This post’s title, Actualites, Actually is a reference to this post Ways of Showing/Ways of Seeing on James Fallows’ blog at The Atlantic, a post which explored the role of technology in the ongoing development of the language of cinema.
So then, having only just renounced any claims to being either a filmmaker or writer, let me now tell you about what’s going on with my writing and filmmaking. Let’s first go back to this closing passage to my introductory post as a League front-pager, In Which the Rogue Becomes an Officer and a Gentleman:
The other thing that changed is I’ve found myself (burdened?) with a strange and unfamiliar urge, the urge to write for writing’s own sake, and this has left me feeling a little off balance. Write, simply to write, simply to express oneself and (hopefully) be heard? What an odd notion!
But perhaps it’s for the best. As much as I’ve criticized and lamented the effect of culture and technology on the independent professional, I also recognize that we are living in a true Golden Age of Amateurism. So long as the scope of one’s efforts are limited to what can be supported in one’s spare time, there is really no limit to what might be attempted.
And with that in mind, what better medium than the written word. No film to buy, no crew or actors to be fed, so little bandwidth to distribute. What better way to be a creative person in this new reality than to be a writer!
Let us also remember this brief passage from the recent Why I didn’t go to grad school the second time:
…I ended up dropping of both of the math classes because that summer I was seized by an idea. [That idea being the construction of a giant self-portrait composed of 6400 1-inch portraits of Andy Warhol.]
What I have found in the nearly two years since the first post is that there is a much better synergy between the business of running Mon Tiki as a charter and my long-dormant skills as a photographer.
So earlier this year I bought a medium caliber DSLR (a Lumix G2 for the gearheads amongst you) and have been making picture-postcard type images of Montauk and trips on Mon Tiki, posting them occasionally here at The League and insensately on Facebook where I believe they have done a good job of getting the word out that we’re here in beautiful Montauk, offering rides on a beautiful boat, and that (just maybe) the people who own and operate Mon Tiki love Montauk for the same reasons you do, so when you ride on Mon Tiki you’ll be with people who “get it” and who will enjoy sharing the day with you.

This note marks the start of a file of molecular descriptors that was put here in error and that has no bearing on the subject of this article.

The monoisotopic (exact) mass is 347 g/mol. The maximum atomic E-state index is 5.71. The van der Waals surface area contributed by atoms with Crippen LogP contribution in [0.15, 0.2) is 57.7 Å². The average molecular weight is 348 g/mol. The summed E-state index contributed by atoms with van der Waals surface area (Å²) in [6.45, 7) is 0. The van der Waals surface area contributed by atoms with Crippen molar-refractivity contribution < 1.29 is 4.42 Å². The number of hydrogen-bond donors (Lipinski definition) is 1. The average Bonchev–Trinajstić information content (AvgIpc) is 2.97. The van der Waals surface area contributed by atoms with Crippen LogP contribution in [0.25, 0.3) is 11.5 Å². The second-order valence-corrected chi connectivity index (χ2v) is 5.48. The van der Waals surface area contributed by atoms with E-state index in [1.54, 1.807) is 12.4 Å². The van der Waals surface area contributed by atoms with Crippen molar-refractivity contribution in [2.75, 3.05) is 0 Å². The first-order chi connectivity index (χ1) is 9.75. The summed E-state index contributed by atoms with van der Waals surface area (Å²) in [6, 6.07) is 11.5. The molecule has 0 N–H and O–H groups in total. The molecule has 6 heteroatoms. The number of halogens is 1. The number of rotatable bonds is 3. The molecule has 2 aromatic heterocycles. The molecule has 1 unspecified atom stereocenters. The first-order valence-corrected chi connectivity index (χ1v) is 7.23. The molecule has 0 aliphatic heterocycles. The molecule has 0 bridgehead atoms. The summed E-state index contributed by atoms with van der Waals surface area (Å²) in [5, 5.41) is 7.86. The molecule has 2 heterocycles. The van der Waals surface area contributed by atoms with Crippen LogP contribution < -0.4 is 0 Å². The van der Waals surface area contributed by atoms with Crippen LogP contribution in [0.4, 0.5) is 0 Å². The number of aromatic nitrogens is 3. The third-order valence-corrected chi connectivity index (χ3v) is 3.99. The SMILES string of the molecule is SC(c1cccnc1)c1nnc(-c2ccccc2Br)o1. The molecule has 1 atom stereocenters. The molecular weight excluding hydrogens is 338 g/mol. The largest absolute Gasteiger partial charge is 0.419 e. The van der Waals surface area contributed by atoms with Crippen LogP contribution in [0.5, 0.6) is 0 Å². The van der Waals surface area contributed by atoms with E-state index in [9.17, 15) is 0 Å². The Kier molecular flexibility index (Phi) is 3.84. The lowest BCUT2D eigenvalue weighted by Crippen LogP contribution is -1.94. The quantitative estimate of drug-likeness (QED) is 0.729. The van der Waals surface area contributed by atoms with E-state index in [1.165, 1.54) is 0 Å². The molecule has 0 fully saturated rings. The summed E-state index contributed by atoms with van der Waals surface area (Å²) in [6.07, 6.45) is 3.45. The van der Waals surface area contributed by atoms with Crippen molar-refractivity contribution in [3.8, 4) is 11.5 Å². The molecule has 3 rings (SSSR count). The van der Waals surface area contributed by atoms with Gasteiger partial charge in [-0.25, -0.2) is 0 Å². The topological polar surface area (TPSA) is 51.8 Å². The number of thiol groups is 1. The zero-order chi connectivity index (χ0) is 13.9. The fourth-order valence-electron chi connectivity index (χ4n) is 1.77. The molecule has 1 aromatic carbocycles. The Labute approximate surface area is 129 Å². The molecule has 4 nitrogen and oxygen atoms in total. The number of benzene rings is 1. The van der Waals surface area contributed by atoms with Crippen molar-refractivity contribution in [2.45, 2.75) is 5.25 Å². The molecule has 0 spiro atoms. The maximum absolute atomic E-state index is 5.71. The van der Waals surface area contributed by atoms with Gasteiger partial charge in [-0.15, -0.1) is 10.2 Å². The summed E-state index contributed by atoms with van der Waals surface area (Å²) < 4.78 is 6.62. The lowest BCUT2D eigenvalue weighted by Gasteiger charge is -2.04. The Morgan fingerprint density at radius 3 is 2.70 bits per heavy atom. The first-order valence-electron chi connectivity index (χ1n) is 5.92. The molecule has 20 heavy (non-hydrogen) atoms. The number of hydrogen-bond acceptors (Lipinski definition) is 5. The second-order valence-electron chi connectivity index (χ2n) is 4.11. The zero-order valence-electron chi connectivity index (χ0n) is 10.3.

So then what’s this all about? Why am I tell you this? Why are you reading?
One of the reasons that I bought the Lumix is that my film, sailing and boat building mentor Bob Wise told me it has very good motion acquisitions capabilities, and I have recently been seized by this capacity. Over the last month, in addition to going looking for good images for our ongoing photography campaign I have also been shooting motion. Some examples (Actually watching these is not crucial to the point I’m going to try and make, so skip down if you want. My feelings won’t be hurt. Much.):
As laid out in my introductory post quoted above, the problem with film is it’s fantastically expensive and labor intensive, and the above clips are the first time in about the last five years where I’ve felt like the effort to make has balanced out from the rewards gained from making.
And this is where things get complicated.
One of the things making and posting these clips has done is confirmed that where professional communication is concerned, not only is a picture worth a thousand words, it’s also worth at least 5 minutes of well-produced video. This appraisal has cascaded through not only how we market and promote Mon Tiki, but also through my wife’s design practice.
In an day and age where people’s attention spans are measured in fractions of a second, film, prose and music are all hampered be the investment of time asked of the audience. By contrast, a photograph can communicate and then be responded to almost instantly (think LIKE & SHARE.) Right now, for dollars spent and hours invested, nothing else comes close.
And yet there is something compelling to me in making these clips.
So despite the fact that they take longer to make, despite the fact they are harder to craft (example, you can make good stills without a tripod, a good tripod for motion costs a couple thousand dollars, and worse, you have to carry it with you!) and despite that fact that these clips are little watched (like four or five orders of magnitude less watched than my most popular still images) and despite the fact that I can’t for the life of me see a clear way forward to making moving images that will make making them worthwhile, I am still making them.
I am, in a word, seized. And sometimes that’s all the reason you need.